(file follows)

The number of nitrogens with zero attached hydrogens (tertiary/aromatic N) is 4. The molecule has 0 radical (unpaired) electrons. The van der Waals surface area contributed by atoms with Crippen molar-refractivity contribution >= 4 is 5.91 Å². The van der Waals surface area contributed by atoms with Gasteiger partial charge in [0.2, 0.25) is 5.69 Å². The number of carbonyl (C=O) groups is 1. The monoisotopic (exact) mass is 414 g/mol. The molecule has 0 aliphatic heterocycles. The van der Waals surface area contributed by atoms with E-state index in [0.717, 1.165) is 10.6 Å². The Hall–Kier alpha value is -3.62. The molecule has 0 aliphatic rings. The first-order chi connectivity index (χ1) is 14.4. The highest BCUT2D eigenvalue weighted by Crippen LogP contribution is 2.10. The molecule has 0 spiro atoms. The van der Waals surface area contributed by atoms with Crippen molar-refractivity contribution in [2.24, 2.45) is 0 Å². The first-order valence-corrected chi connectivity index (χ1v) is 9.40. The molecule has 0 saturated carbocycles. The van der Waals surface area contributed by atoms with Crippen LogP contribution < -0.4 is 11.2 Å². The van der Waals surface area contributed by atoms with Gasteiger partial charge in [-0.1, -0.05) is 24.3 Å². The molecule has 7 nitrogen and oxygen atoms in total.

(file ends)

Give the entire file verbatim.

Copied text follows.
The number of nitrogens with zero attached hydrogens (tertiary/aromatic N) is 4. The molecule has 0 radical (unpaired) electrons. The van der Waals surface area contributed by atoms with Crippen molar-refractivity contribution >= 4 is 5.91 Å². The van der Waals surface area contributed by atoms with Gasteiger partial charge in [0.2, 0.25) is 5.69 Å². The number of carbonyl (C=O) groups is 1. The monoisotopic (exact) mass is 414 g/mol. The molecule has 0 aliphatic heterocycles. The van der Waals surface area contributed by atoms with E-state index in [0.717, 1.165) is 10.6 Å². The Hall–Kier alpha value is -3.62. The molecule has 0 aliphatic rings. The first-order chi connectivity index (χ1) is 14.4. The highest BCUT2D eigenvalue weighted by Crippen LogP contribution is 2.10. The molecule has 0 spiro atoms. The van der Waals surface area contributed by atoms with Crippen molar-refractivity contribution in [2.24, 2.45) is 0 Å². The first-order valence-corrected chi connectivity index (χ1v) is 9.40. The molecule has 0 saturated carbocycles. The van der Waals surface area contributed by atoms with Crippen LogP contribution < -0.4 is 11.2 Å². The van der Waals surface area contributed by atoms with Gasteiger partial charge in [-0.1, -0.05) is 24.3 Å². The molecule has 7 nitrogen and oxygen atoms in total.